“MFM play so the rest of us don't get arrested for arson.”
— Lester Bangs, Creem Magazine
Martyrs for Mayhem
"If you took grunge rock, wrongfully imprisoned it for 20 years, and then tried to release it into modern society, it would sound like Martyrs for Mayhem." ~ James, vocals, lead guitar, MFM
Martyrs for Mayhem are making hard rock alternative music like no one else in the San Diego scene. They've cracked the code of blending grunge, punk, and metal into a brilliant mix that is both aggressively energetic, yet consumable and catchy at the same time. Their strength lies in their wide range of sounds that captivate listeners across multiple genres, weaving hypnotic spells of emotionally-soothing psychedelia while still possessing the potential for visceral attitude on command. Formed in 2018 by three members who all excel at their instruments and songwriting, MFM wield weapons-grade edginess like a white-hot blade of sound that will not be denied.
"Be honest," laughs MFM lead singer and guitarist James Doyle. "Isn't there a part of you that just wants to burn it all to the ground? Not that you ever would. But still." And that basically sums up MFM's sardonic, venom-spitting nature in one question. Further, it's one of the central theses behind the brand of rudely aggressive cyberpunk grunge-of-the-millennium that James and band mates Nathan Eazer (drums) and Mitch Fedie (bass) have unleashed onto the SoCal music scene.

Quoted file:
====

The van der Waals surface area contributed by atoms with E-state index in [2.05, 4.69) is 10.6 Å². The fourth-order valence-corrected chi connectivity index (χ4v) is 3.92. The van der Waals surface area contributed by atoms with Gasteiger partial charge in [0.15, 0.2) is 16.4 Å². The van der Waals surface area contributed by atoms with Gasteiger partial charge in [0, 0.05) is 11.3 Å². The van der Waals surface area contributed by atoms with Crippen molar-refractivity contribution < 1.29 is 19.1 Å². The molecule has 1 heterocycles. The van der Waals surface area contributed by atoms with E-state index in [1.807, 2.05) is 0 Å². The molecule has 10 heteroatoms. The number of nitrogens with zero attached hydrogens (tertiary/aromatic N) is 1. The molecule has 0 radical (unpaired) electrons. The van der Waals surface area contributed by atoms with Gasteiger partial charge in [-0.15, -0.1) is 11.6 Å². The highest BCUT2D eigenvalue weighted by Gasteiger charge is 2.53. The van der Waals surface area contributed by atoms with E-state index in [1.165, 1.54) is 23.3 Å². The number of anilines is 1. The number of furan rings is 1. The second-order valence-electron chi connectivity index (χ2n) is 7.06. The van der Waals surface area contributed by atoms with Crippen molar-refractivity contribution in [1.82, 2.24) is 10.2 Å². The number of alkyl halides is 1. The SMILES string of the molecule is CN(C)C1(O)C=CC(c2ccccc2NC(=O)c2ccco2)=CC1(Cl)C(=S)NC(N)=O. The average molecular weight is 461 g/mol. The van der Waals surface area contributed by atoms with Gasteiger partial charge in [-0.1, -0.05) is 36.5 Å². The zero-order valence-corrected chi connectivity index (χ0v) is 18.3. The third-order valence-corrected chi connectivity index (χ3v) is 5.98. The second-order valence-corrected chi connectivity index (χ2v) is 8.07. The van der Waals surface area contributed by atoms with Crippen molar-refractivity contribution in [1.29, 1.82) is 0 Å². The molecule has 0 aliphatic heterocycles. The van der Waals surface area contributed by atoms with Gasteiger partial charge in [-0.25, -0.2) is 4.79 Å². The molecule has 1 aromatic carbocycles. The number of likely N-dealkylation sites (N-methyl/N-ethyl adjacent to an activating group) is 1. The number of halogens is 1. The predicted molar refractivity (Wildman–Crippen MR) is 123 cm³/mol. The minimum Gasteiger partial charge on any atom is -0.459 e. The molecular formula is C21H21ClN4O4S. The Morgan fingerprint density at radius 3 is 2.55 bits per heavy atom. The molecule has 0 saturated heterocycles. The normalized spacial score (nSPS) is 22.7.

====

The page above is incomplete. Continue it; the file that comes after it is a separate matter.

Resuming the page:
And, yet, there's a unique flavor to it all. Take a listen to their angst-ridden anthems like "Killer Bees," "Napalm," or the aptly-titled "Misanthrope," and ask yourself if there isn't something wildly different about the nihilistic nightmare-show concocted by James & Co. that's setting them worlds apart from their peers. It's captivating. It's exhilarating. It's strangely satisfying. And it all seems to fit.
Since MFM's formation in 2018, everything about them has echoed the trends of today's culture as they've savagely rebelled against them at the same time. The three met on Craigslist, in spite of the fact that James had been playing at open mics in the area for 2 whole years - singing the very songs that would eventually make up a solid portion of MFM's catalogue. They commanded an immediate presence on those same stages when the full band came together. Yet, they kept their sets short - focusing on the open mics until they had carefully-crafted their sound and performances to their extraordinarily high standards - and only played 1 full-length set in all of 2018 - in Spring Valley, no less, teasing their SD county fan base to a fever pitch.
Meanwhile, the brilliance of their brand and image was coming together, too. James, their media manager and graphic design artist, has a striking eye for visual content, and one look at MFM's Instagram account shows that the band themselves are quite photogenic. They're also very well-engaged with fans on Facebook, often taking time to promote other artists they interact with in the SD scene. And, yet, they openly detest social media and all platforms therein and loathe the very idea of having to use them at all.
The three of them work quite respectable careers - ones most of us would be rather content with. And, yet, they feel the need to slip into the SoCal underworld at night and wreak havoc on its stages, like hooded vandals waiting for the trains to roar by so no one hears the spray cans.